Could a little jolt of electricity to the outside of your head improve your brain function? Northwestern University researchers think so.
Electric current treatments may be the next big thing doctors use to improve memory. Researchers from Northwestern University have found that delivering a noninvasive electric current to the brain improves learning and memory. Their study was published yesterday in the journal Science.
Magnetic pulses known as Transcranial Magnetic Stimulation (TMS), could potentially treat ailments such as traumatic brain injury, stroke, early-stage Alzheimer’s disease, and other memory-related conditions.
“This noninvasive stimulation improves the ability to learn new things. It has tremendous potential for treating memory disorders,” said senior study author Joel Voss, an assistant professor of medical social sciences and neurology at Northwestern’s Feinberg School of Medicine, in a press statement. “We show for the first time that you can specifically change memory functions of the brain in adults without surgery or drugs, which have not proven effective.”
Here’s how it works: You can’t directly stimulate the hippocampus — a small brain structure that controls memory — because it’s too deep in the brain. Instead, the team used MRI scans to pinpoint a part of the brain connected to the hippocampus that is just a centimeter below the surface of the skull. When researchers stimulated the area with TMS, it was easier for study subjects to grasp new information.
Voss’ team found that recalling events requires many brain regions to work together, in sync with the hippocampus. The electric current syncs up a whole network of brain regions connected to the hippocampus.
This study is the first to document that TMS can boost memory for up to 24 hours after the treatment.
In the study, 16 adults ages 21 to 40 had detailed scans taken of their brains. Researchers also recorded 10 minutes of the participants’ brain activity in the MRI scanner so they could make out each person’s individual brain structure.
Then the participants had a memory test that included spotting faces and remembering words. Once a baseline was established, half of the participants were given TMS stimulation for 20 minutes a day, five days in a row. The other half received a sham TMS treatment. During that time, subjects also had other MRI scans and tests of word and face pairings to determine how their memory had changed.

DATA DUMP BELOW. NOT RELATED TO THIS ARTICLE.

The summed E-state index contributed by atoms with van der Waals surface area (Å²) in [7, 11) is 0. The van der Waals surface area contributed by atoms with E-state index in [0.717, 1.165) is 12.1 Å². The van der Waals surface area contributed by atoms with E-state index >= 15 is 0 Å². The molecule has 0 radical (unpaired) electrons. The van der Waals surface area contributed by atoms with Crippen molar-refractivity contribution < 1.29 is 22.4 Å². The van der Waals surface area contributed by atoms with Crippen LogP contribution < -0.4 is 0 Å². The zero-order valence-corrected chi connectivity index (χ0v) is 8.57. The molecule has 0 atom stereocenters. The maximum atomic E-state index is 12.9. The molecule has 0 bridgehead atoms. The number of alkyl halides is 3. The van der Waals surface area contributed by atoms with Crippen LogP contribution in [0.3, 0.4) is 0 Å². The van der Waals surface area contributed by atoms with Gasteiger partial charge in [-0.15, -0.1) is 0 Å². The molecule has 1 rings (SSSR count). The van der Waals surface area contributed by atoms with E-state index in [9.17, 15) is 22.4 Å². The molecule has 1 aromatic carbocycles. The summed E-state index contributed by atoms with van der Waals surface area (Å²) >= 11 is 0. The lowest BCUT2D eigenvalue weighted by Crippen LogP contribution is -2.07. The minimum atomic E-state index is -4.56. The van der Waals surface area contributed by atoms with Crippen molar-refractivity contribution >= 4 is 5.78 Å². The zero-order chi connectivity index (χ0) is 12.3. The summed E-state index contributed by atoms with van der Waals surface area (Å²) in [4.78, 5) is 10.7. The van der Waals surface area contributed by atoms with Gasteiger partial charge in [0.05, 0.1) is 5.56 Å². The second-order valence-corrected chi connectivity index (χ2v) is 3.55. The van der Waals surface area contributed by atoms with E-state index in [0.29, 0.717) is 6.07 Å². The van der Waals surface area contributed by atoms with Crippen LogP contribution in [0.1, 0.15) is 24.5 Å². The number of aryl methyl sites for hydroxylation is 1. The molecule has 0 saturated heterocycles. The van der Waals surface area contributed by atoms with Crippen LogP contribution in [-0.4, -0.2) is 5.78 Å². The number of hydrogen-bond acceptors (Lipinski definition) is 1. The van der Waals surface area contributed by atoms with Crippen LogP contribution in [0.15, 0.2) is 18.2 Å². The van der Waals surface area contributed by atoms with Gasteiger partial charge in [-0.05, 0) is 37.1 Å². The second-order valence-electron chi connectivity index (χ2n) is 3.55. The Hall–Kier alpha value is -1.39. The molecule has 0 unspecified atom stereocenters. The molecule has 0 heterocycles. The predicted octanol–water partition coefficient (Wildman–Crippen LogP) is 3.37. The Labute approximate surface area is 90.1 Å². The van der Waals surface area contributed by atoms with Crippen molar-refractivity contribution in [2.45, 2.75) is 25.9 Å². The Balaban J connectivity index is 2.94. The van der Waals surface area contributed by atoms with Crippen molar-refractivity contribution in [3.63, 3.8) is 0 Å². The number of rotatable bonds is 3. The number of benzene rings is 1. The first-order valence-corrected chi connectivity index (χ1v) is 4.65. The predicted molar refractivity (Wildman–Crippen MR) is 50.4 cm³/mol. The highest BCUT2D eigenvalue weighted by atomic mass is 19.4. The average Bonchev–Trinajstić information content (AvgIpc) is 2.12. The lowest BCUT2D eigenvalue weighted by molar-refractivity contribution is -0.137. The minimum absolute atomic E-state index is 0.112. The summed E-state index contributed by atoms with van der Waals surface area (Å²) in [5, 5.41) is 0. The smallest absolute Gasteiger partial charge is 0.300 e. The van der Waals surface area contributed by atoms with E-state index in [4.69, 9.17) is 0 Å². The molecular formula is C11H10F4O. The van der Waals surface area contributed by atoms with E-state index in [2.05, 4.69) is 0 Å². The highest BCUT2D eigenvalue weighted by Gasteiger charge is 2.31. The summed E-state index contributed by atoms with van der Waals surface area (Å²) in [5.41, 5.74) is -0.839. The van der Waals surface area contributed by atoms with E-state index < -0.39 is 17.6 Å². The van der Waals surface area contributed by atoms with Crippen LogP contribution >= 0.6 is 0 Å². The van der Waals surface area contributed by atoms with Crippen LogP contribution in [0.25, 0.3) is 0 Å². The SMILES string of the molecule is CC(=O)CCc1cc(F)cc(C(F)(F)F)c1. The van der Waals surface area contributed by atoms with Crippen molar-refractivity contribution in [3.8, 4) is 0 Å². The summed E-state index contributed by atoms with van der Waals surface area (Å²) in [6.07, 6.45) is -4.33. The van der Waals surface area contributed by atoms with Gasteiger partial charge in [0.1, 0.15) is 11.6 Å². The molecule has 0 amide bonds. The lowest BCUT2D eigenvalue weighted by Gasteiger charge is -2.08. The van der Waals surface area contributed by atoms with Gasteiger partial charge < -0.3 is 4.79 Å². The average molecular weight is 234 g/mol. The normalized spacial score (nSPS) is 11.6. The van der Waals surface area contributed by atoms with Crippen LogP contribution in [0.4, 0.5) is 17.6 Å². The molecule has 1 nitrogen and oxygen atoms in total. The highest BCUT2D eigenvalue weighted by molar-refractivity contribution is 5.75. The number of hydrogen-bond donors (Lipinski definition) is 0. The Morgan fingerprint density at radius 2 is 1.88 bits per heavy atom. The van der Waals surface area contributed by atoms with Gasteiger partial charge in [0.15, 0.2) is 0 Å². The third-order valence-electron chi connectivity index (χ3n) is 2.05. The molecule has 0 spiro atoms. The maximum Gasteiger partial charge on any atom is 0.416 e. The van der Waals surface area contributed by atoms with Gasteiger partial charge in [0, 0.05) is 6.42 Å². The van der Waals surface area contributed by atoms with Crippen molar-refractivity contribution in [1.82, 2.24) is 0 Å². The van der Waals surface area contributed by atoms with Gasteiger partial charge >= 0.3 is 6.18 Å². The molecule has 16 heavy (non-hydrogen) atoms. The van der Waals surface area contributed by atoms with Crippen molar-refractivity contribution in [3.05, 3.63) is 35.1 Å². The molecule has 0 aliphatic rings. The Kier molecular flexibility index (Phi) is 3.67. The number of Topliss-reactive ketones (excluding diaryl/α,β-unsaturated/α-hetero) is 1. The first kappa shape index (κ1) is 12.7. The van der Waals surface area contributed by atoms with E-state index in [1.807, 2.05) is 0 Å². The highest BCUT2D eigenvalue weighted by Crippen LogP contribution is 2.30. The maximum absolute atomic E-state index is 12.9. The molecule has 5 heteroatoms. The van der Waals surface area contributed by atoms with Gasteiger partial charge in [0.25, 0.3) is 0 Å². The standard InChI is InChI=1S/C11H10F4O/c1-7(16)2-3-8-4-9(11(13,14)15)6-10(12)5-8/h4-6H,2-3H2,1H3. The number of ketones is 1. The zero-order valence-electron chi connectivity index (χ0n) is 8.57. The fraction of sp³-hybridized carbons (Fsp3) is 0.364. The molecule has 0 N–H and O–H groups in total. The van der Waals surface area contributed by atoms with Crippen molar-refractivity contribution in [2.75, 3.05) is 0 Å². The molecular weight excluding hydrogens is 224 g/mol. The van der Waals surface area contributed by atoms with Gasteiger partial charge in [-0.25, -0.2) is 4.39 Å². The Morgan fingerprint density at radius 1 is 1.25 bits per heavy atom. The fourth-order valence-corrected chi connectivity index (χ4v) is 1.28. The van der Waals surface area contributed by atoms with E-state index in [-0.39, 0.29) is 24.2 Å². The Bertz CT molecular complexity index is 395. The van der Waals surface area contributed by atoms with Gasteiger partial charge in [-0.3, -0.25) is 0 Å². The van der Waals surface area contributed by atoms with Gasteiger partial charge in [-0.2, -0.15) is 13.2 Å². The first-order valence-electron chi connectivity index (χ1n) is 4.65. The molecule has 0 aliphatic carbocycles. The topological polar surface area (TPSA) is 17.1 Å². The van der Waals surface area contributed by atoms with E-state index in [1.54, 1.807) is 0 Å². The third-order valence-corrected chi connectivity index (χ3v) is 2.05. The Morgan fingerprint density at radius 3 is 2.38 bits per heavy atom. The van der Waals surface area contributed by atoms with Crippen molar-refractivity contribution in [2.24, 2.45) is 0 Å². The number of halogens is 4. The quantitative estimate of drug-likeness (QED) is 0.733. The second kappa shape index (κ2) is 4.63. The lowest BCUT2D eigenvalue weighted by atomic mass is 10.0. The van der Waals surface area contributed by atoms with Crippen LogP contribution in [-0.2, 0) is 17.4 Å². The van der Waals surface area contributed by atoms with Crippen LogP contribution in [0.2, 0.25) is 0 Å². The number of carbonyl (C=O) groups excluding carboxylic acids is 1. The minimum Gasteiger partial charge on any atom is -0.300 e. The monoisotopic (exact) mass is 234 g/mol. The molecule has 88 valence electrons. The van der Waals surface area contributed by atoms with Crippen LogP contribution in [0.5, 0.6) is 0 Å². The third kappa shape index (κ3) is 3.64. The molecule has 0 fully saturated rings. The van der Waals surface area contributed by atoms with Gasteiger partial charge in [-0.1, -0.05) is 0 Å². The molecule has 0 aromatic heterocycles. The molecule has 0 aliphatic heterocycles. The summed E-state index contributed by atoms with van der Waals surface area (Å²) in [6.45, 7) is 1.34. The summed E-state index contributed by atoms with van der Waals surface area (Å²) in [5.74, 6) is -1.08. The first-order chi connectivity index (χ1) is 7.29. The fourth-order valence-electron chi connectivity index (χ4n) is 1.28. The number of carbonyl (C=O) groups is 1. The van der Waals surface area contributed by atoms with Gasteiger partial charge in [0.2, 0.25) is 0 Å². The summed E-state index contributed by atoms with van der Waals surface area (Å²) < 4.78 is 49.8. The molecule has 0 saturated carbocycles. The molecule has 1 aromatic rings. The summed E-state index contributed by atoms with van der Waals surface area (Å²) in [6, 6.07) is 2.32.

At least 24 hours after the last TMS session, the subjects were tested again.
The researchers found that subjects performed better on memory tests following brain stimulation. It took three days of TMS to notice positive results.
“They remembered more face-word pairings after the stimulation than before, which means their learning ability improved,” Voss said. “That didn’t happen for the placebo condition or in another control experiment with additional subjects.”
MRI scans also showed that subjects’ brain regions became more synchronized with one other and with the hippocampus. The greater the boost in connectivity between specific parts of the brain network, the better the subjects performed on the test.
“The more certain brain regions worked together because of the stimulation, the more people were able to learn face-word pairings,” Voss said.
Voss worked with people who had normal memory function, but he said that people with impaired memory could see some significant changes once exposed to TMS. He plans to study that effect in an upcoming trial.
“This opens up a whole new area for treatment studies where we will try to see if we can improve function in people who really need it,” Voss said.
He said that the brain network targeted in this study plays a role in memory disorders caused by stroke, brain injury, old age, and conditions such as Alzheimer’s.
“Because our method specifically enhances this network, it holds promise for treating memory disorders, although substantial further research will be needed to prove that it is safe and effective for patients,” Voss said.